From truck to train?
What needs to be done in order to transport fresh fish by train from Northern Norway to Russia? The researchers have studied the options in a fresh report.
Nofima, in collaboration with the Nordland Research Institute, was commissioned by Nordland County Council to evaluate whether the transportation of fresh fish from Northern Norway to Russia can be moved from the road network to the railway lines. The project report outlines critical market and institutional conditions of significance for a possible future shift to a railway-based transport solution.
Increasing export of fish to Russia
Norway is experiencing constant and increasing exportation of fish to Russia despite import restrictions. From Nordland County alone, this transportation increased by 35 % from 2008 to 2009. In 2009, approximately 71,000 tonnes of farmed salmon and 41,000 tonnes of farmed trout was transported from Norway to Russia. In the main, it is fresh, chilled fish that is transported to Russia via Finland by truck.
Russian importers take responsibility
Today’s practice is that the Russian importer takes over responsibility for the fish when it is loaded onto the truck in Norway and handles customs clearance, border and veterinary inspections and distribution within the Russian market. This offers clear advantages for the Norwegian exporters regarding offsetting the risk, quality and the ability to deliver.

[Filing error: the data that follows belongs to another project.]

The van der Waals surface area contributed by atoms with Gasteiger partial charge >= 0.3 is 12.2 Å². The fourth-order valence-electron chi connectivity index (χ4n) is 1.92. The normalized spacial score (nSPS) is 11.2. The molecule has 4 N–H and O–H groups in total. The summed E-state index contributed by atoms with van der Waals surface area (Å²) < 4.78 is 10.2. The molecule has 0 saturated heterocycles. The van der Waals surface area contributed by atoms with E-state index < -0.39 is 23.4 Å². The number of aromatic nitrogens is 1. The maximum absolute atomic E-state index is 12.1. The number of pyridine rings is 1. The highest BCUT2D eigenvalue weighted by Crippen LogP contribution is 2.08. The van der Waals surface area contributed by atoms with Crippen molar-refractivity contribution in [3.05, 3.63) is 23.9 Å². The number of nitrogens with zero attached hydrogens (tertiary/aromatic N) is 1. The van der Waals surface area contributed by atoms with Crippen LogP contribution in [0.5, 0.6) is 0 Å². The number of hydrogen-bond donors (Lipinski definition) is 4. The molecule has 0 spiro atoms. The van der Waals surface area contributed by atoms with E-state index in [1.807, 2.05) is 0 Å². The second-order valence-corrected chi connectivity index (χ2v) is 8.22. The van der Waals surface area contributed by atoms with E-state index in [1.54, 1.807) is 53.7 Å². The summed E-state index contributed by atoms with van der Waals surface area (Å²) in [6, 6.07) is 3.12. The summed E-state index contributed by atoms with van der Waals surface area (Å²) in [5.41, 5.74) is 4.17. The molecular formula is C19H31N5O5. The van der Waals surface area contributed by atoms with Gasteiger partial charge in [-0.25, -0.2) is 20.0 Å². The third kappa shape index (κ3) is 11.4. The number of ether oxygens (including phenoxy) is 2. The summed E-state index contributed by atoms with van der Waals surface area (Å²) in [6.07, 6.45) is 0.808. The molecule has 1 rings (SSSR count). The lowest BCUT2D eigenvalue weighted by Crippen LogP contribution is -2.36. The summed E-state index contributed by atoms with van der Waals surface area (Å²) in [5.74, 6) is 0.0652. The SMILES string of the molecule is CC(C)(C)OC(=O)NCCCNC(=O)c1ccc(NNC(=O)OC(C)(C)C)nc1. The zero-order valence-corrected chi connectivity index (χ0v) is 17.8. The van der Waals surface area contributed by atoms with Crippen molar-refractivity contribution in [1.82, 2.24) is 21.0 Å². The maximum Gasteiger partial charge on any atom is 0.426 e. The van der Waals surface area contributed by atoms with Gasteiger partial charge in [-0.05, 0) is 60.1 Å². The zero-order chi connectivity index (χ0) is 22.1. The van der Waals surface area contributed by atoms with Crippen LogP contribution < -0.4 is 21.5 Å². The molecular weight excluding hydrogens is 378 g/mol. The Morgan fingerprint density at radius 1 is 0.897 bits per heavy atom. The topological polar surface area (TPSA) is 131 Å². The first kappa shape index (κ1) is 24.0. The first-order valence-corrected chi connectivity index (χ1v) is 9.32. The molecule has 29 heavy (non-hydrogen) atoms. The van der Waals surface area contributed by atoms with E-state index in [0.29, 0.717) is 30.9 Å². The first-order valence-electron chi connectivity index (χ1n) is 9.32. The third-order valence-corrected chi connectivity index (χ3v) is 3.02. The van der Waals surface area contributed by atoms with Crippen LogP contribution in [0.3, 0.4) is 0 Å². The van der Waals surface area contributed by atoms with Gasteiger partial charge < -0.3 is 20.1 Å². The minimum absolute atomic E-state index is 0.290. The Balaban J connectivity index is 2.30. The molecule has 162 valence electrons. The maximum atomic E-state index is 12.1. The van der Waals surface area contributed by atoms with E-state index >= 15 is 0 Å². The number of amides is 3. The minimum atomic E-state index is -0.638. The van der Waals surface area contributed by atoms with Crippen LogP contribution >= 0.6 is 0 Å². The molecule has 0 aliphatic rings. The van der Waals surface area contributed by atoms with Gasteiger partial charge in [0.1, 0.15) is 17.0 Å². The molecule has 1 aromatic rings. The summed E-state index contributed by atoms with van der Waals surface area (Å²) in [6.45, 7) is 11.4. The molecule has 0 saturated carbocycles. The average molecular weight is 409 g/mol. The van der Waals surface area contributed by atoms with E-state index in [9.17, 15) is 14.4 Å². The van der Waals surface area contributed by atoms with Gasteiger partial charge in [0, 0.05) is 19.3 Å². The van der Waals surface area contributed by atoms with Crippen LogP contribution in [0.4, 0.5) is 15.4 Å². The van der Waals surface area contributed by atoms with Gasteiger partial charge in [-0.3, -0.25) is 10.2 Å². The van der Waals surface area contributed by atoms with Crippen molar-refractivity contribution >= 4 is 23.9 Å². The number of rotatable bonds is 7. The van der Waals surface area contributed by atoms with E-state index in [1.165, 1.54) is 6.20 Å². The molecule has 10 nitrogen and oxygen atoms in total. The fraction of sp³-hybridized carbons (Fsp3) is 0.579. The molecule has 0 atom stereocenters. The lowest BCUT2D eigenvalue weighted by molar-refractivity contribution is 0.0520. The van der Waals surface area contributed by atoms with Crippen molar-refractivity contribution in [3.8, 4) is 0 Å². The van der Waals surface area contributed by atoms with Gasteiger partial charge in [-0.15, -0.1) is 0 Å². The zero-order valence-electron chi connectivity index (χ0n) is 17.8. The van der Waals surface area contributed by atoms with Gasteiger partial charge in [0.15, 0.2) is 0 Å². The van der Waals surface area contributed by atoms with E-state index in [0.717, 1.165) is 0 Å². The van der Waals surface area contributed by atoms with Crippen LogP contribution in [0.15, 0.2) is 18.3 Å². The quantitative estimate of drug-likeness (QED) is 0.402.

Better and cheaper?
Changing the transport formula from road to rail will involve risks associated with reloading and responsibility for the transport, which require further evaluation. The report also refers to greater limitations on the Russian side, such as a lack of refrigerated freight cars as well as generally poor freight forwarding systems at the terminal stations.
The importers have an expectation that rail freight will be cheaper than road freight and that it will be possible to avoid customs clearance at the border. However, uncertainty remains about these conditions.
A further report will be able to clarify the true cost level, the exporters’ actual preferences relating to the use of rail freight instead of today’s transport solution and a more in-depth study of critical framework conditions on the Russian side.